Visionary Photographer Tony Deifell
Tony Deifell's phone rang late one night in 1998, and rather than let the machine pick up (as was customary at such an hour) he decided to answer it. To his shock, a child immediately demanded, 'Why do you do what you do?!'
To his greater shock, Deifell, a 36-year-old Harvard MBA, activist, photographer, consultant, teacher, and leader of a successful nonprofit, didn't know how to answer the question.
'I had become good at talking to funders and writing grants with big theories and detailed plans,' he says. 'But I had lost touch with the simplicity behind all this complexity. I had to dig deep inside [that night] and try to explain to a 12-year-old why I ran an anti-racism program, and why it was important -- in the most essential ways.'
The late-night call from a stranger prompted Deifell to pose the question to others and chronicle their answers with photography (www.wdydwyd.com). It also forced him to examine his own place in the world. That's no easy task when you've studied business and divinity simultaneously, as he has, or your career straddles the often-contrary intersection between for-profit and nonprofit business, as his does. He felt like he was always on a cusp, and he soon came to refer to his passions as 'the power of paradox.' It's an idea clearly embodied in Deifell's newest endeavor, a book of photographs by visually impaired children titled Sound Shadows, which is due out from Chronicle Books in 2007.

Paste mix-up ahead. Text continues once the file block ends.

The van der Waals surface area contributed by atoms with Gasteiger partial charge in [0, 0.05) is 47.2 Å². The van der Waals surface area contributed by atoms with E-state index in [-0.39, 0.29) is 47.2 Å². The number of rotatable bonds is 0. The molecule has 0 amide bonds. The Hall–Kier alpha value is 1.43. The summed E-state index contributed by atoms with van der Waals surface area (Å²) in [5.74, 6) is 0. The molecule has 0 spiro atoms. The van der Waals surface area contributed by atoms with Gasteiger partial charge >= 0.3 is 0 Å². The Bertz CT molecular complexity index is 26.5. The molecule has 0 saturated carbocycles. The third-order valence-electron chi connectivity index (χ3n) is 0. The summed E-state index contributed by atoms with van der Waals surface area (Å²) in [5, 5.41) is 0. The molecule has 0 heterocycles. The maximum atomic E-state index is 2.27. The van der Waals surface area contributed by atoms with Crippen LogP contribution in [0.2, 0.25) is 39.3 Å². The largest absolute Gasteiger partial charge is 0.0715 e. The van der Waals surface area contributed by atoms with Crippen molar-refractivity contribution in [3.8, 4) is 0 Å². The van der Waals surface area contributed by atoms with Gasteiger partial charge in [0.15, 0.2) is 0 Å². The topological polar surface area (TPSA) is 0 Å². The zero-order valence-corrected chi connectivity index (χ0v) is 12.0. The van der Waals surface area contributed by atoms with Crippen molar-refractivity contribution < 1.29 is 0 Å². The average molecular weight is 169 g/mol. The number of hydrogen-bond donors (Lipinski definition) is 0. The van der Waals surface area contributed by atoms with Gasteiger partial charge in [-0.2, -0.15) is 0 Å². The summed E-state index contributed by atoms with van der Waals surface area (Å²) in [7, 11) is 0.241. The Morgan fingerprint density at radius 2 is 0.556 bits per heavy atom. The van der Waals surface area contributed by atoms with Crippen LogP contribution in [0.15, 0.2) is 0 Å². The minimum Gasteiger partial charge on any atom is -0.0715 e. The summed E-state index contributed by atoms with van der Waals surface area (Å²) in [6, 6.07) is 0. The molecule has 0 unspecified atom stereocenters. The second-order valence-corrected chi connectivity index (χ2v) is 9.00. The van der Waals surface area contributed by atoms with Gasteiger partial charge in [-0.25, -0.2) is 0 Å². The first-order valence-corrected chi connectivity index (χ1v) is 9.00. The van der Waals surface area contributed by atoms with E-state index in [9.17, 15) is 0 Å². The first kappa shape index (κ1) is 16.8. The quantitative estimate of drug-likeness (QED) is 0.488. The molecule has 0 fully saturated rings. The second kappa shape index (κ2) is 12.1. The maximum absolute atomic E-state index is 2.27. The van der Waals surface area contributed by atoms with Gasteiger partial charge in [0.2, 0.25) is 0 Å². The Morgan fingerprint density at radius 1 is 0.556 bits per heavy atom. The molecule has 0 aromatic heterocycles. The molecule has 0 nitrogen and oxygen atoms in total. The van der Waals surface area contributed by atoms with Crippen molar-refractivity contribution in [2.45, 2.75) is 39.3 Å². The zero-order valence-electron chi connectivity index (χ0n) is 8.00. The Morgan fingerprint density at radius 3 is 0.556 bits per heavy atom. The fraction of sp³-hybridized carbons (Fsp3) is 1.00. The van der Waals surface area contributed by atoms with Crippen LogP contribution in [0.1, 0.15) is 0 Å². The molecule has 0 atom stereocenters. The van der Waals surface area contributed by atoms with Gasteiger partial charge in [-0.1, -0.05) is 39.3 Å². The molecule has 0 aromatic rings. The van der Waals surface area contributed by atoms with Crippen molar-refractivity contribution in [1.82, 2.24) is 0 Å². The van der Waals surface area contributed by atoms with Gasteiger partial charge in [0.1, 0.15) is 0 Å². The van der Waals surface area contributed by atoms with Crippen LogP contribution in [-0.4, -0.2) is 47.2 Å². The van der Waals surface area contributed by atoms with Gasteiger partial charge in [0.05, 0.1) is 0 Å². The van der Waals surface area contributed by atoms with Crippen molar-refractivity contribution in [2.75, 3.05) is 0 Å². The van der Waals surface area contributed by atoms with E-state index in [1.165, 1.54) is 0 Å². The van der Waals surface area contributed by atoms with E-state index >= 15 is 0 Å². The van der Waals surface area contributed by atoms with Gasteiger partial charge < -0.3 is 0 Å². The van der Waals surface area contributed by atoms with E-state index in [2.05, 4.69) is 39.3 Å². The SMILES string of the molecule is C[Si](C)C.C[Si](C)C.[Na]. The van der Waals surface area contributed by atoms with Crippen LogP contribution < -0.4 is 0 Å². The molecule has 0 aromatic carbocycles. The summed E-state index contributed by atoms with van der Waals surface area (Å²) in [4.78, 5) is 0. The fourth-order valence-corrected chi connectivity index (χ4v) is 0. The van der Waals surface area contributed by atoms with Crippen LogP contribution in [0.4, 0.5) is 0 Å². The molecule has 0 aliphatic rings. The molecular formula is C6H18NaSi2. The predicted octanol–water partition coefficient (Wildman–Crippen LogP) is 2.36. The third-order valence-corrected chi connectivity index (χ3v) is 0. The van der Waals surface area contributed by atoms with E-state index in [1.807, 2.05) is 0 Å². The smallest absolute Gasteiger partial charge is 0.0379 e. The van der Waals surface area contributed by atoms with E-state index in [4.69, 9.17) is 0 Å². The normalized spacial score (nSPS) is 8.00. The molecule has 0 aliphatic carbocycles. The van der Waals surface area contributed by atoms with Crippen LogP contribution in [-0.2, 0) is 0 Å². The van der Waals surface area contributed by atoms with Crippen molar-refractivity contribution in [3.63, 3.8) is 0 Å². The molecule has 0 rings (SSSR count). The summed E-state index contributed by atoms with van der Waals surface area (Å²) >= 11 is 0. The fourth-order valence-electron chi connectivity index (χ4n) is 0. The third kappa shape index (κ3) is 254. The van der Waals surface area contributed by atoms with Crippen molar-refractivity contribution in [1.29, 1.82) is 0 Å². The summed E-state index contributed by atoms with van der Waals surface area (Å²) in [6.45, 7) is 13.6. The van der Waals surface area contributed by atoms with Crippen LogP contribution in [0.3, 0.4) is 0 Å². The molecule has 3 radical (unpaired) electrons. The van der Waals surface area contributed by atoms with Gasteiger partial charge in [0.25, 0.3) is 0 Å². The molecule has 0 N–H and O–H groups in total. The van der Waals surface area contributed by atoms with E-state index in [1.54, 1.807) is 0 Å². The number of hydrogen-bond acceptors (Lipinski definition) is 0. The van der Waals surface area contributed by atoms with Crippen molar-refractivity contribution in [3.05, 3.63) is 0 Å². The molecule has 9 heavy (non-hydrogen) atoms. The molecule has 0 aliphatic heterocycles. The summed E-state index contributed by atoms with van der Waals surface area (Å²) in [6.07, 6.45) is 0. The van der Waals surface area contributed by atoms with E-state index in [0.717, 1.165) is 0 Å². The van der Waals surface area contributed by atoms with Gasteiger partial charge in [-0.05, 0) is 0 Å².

The book has been brewing in Deifell since 1992, when he decided to find out whether vision was necessary for photography to be meaningful. 'As a photographer, I was afraid of losing my eyesight, as a pianist would fear losing some fingers,' he says.
After teaching art to blind children in North Carolina for six years, Deifell discovered that not only was sight unnecessary for creating photographs, but the images produced by his students were uniquely powerful. The children shot them by being attentive to their remaining senses -- feeling their subjects, listening carefully to their surroundings -- and viewers take away both an impression of how the blind 'see' the world and new ways in which we might take each other in.
Deifell puts it another way: 'It's blind kids teaching the sighted world how to see themselves better.'
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